The patient was a 10-year-old child who complained of smooth pink papules that had been present on eight different joints of both hands for several months. The papules, which broke the normal skin lines, were not painful to direct or lateral pressure. No black dots were visible within the lesions. The patient had no signs of dermatomyositis and showed no muscle weakness. A superficial shave biopsy of the papules revealed hypergranulosis and a number of variably shaped inclusion bodies with marked condensation of keratohyalin granules. There was no evidence of an interface dermatitis or lymphocytic infiltrate.
An 8-year-old girl had pink-purple papules on her hand joints. For the past year, she had had a hand rash, periorbital edema, and muscle weakness. A lilac coloration and edema were observed around her eyes. Her creatine kinase was >2,000 units/L; an antinuclear antibody titer was unremarkable. She had known photosensitivity. There was no evidence of calcinosis cutis or cutaneous vasculitis. Her arms demonstrated mild persistent erythema. Muscle weakness was noted when she shrugged her shoulders and with other basic tests. A biopsy of the hand eruption revealed interface dermatitis, a lymphocytic infiltrate, and scant mucin.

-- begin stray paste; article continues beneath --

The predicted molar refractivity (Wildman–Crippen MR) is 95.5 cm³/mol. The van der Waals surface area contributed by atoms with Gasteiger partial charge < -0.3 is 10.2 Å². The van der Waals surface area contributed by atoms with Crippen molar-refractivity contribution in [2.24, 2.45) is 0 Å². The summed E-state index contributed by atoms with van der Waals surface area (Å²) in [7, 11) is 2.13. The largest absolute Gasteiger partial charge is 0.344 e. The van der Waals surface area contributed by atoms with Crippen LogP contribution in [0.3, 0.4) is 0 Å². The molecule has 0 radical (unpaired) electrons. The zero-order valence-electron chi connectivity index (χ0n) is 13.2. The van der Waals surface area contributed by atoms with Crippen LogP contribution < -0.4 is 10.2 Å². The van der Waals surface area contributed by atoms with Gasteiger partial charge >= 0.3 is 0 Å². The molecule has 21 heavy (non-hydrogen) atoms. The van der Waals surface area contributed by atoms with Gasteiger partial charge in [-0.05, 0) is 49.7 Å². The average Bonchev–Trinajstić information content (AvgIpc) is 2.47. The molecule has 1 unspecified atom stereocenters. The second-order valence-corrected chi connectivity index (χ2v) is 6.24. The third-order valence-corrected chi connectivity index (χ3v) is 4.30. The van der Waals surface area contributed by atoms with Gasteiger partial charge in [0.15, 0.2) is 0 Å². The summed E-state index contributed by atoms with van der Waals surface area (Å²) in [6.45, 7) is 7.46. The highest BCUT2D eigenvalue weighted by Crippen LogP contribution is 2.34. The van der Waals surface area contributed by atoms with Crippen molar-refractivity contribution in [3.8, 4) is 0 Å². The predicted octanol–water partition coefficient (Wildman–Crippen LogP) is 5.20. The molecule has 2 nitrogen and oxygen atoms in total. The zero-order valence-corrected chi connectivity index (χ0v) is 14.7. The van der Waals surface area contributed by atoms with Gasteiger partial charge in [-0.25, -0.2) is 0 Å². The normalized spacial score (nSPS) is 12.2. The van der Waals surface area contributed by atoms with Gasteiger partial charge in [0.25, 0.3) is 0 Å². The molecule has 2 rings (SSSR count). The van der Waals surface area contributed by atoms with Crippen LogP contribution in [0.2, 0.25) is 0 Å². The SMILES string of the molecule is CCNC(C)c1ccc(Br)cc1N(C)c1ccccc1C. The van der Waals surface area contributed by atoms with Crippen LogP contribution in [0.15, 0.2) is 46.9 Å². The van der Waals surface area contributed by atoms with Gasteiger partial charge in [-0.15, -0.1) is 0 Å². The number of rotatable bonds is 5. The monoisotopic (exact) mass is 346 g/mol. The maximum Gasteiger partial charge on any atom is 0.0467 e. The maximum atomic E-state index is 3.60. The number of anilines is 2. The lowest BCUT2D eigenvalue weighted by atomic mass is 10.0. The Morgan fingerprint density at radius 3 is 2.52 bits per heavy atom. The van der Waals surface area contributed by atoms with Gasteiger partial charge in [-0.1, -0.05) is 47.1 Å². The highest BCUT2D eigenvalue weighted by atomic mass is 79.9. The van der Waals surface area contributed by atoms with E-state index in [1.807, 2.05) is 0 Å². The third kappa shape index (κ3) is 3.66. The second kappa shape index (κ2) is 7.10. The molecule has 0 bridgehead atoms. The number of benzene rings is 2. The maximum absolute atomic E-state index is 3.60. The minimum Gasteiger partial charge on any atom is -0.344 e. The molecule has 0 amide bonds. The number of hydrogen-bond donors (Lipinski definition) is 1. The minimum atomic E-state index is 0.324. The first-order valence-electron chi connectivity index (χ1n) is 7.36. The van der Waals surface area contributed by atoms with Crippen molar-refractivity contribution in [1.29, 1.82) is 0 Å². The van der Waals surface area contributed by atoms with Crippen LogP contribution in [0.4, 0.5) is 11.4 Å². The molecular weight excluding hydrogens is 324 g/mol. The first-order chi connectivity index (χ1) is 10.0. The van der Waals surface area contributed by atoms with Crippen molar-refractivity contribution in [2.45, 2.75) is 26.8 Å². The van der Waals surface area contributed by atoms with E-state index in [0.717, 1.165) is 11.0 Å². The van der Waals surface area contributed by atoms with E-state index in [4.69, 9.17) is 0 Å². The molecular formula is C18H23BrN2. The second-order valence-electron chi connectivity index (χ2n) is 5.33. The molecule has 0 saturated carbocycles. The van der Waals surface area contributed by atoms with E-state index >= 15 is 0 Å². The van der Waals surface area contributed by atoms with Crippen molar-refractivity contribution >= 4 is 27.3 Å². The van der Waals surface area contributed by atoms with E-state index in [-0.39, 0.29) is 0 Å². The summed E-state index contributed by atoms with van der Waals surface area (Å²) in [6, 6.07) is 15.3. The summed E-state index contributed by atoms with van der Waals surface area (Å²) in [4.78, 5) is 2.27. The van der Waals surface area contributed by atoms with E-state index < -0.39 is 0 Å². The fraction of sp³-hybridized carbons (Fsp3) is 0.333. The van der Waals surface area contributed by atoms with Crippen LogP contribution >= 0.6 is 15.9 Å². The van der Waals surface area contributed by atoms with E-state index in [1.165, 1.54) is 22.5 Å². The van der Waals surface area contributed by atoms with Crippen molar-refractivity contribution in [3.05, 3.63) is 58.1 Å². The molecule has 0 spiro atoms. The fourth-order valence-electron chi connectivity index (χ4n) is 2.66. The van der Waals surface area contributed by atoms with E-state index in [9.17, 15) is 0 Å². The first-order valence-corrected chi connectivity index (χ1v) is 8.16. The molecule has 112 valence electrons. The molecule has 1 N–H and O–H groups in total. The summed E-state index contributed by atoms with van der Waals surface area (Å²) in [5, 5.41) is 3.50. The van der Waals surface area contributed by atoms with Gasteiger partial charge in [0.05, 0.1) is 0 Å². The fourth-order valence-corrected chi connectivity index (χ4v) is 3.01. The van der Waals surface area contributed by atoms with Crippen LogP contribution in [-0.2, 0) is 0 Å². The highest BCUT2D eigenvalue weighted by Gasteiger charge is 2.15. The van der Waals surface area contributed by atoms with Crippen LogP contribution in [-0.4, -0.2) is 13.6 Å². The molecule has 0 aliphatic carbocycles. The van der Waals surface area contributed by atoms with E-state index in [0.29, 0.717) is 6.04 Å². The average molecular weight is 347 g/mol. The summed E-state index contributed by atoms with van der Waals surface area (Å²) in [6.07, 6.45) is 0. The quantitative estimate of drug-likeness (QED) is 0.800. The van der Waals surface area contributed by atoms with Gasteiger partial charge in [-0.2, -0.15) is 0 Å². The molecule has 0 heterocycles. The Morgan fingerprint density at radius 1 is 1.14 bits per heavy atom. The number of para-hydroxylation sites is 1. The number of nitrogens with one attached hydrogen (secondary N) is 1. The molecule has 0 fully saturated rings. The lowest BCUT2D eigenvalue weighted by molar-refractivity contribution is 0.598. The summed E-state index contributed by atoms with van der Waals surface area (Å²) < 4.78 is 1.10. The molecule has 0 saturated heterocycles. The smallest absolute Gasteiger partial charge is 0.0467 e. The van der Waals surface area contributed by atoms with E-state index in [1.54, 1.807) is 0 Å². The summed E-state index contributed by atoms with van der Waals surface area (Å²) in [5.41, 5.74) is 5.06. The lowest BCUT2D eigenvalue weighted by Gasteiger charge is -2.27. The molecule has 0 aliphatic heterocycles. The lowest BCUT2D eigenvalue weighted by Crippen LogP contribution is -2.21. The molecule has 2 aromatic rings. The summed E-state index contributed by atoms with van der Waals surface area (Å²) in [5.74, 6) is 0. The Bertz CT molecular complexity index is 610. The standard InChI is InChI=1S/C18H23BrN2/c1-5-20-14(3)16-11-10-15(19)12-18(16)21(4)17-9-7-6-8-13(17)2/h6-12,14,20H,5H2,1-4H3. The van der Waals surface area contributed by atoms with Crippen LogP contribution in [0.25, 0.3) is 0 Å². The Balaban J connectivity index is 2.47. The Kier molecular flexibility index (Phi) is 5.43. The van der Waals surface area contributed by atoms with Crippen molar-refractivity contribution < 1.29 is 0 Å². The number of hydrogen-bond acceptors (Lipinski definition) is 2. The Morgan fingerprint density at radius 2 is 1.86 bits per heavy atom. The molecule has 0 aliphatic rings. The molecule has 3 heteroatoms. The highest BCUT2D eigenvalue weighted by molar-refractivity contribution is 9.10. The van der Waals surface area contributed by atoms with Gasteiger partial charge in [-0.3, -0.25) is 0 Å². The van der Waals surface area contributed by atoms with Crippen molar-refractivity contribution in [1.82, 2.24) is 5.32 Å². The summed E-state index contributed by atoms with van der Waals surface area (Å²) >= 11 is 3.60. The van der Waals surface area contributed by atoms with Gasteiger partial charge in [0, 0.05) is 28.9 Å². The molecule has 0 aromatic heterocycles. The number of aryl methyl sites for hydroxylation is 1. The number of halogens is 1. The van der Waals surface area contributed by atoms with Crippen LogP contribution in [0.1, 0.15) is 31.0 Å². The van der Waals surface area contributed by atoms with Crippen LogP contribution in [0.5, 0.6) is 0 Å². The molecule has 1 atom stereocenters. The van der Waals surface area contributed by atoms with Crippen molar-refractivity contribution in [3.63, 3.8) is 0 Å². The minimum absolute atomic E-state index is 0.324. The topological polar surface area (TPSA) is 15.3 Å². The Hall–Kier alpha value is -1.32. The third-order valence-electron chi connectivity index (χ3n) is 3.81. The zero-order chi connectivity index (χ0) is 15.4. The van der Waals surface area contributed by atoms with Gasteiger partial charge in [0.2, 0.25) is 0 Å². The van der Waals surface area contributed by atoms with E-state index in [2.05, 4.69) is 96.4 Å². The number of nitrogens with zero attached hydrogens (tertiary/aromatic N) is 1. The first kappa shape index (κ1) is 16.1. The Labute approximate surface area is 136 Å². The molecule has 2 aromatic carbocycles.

What is your diagnosis?
Click on “Next” for CASE #1 and “3” for CASE #2.